Thor Janson

Janson enjoys a morning cup before heading out to his 'studio'

Janson enjoys a morning cup before heading out to his studio

Wildlife conservationist, photographer, author, adventurer, environmentalist and educator

The volcano Pacaya in Guatemala began erupting more dramatically than usual one day several years ago, and nature photographer Thor Janson rushed to the slopes to take pictures for his files.

“By 4 o’clock Pacaya was spewing molten lava several hundred meters into the air every 30 to 45 seconds,” Thor recalls. “The frequency and intensity continued, and by 5 o’clock the explosions reached a frightening ferocity. I was getting some great photos, but my friend was anxious to leave.

“By 6 p.m. hysterical villagers were running down the road—women praying aloud and men yelling at us to abandon the area. Pacaya was beginning to resemble a huge Roman candle. Every 10 seconds the ground shook and large quantities of lava flowed down the slope. We jumped in the jeep, threw it into reverse and backed off the road into the powder-fine ash. We were stuck, our main means of escape gone.”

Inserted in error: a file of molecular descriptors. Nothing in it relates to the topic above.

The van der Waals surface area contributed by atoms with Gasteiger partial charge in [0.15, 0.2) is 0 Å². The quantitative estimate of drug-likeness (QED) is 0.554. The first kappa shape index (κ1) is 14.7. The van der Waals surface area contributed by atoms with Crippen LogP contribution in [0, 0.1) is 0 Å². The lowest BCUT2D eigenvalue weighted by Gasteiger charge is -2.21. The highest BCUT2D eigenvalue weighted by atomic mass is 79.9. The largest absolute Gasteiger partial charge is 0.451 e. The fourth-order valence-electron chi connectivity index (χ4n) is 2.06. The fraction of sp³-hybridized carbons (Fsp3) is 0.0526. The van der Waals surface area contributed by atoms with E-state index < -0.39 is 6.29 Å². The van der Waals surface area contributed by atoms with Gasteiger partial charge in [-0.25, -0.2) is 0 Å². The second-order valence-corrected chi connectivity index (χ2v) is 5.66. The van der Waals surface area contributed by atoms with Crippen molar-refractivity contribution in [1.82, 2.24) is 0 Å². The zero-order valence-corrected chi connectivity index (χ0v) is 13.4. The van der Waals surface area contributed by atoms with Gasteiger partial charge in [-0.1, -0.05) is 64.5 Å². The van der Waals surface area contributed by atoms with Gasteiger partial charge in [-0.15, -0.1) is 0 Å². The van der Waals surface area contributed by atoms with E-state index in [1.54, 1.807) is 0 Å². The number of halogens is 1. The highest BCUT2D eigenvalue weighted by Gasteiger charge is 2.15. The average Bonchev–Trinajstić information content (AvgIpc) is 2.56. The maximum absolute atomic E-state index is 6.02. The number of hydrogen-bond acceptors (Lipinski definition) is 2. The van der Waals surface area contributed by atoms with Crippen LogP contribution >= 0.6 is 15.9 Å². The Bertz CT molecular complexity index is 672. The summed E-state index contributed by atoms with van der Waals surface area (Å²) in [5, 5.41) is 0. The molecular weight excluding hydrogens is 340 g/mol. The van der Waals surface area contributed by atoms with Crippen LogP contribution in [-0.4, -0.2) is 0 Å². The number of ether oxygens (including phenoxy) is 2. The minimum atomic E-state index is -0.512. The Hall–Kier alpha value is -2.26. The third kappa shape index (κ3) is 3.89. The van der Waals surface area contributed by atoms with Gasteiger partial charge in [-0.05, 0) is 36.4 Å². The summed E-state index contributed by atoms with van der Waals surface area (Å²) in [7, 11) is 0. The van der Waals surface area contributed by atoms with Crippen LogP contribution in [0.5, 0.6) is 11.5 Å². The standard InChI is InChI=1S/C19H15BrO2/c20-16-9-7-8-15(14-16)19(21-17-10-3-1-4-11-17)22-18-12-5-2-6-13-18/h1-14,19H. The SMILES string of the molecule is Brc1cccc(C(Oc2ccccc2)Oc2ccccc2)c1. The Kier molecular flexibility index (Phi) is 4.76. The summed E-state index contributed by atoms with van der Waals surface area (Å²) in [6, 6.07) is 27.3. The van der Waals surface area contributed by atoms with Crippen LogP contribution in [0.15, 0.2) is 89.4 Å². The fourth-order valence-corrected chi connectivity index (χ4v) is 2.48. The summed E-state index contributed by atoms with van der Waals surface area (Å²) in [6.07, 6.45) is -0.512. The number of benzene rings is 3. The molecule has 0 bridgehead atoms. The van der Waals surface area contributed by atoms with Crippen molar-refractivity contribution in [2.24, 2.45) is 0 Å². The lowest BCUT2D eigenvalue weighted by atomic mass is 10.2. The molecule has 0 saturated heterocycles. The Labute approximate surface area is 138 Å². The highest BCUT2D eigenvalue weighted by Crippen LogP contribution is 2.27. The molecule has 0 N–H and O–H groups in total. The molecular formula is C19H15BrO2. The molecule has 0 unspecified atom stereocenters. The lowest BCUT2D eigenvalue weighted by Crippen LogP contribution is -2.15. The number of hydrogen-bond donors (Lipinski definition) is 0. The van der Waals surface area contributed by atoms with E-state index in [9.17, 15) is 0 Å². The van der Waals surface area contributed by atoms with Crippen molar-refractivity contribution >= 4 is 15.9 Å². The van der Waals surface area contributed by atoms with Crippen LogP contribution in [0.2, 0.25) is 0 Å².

Thor remembers making a futile attempt to jack the jeep out, while still snapping pictures. “As I grabbed my camera bag to run, a pickup loaded with stragglers sped toward us. Seeing our predicament, several jumped out, tied a cable to the jeep and freed us. We are lucky to be alive.”

Thor, who never has taken a course in photography, later published images of that harrowing experience in Guatemala, one of his 16 colorful picture books. Though he is best known for his photographic work, his life passion focuses on protecting the environment, he says. “I would rather be called a wildlife conservationist. Photography is only a tool I use in my conservation education efforts. Book sales provide royalties I need to support myself.”

I would rather be called a wildlife conservationist. Photography is only a tool I use in my conservation education efforts.

Born in 1953, Oliver Thor Janson grew up in suburban Chicago where his father, a Swedish immigrant, was a doctor, his mother a nurse. “I didn’t start out a troublemaker,” Thor recalls, “but after the Beatles hit the scene in the ‘60s, the world never was the same.” Like many of his generation, Thor began his lifelong struggle against the establishment.

He traveled in Europe and North Africa and tried medical school. But he had seen poverty in his travels, and his premed peers, as he puts it, “…only had eyes on making money. They felt no compassion for suffering people.”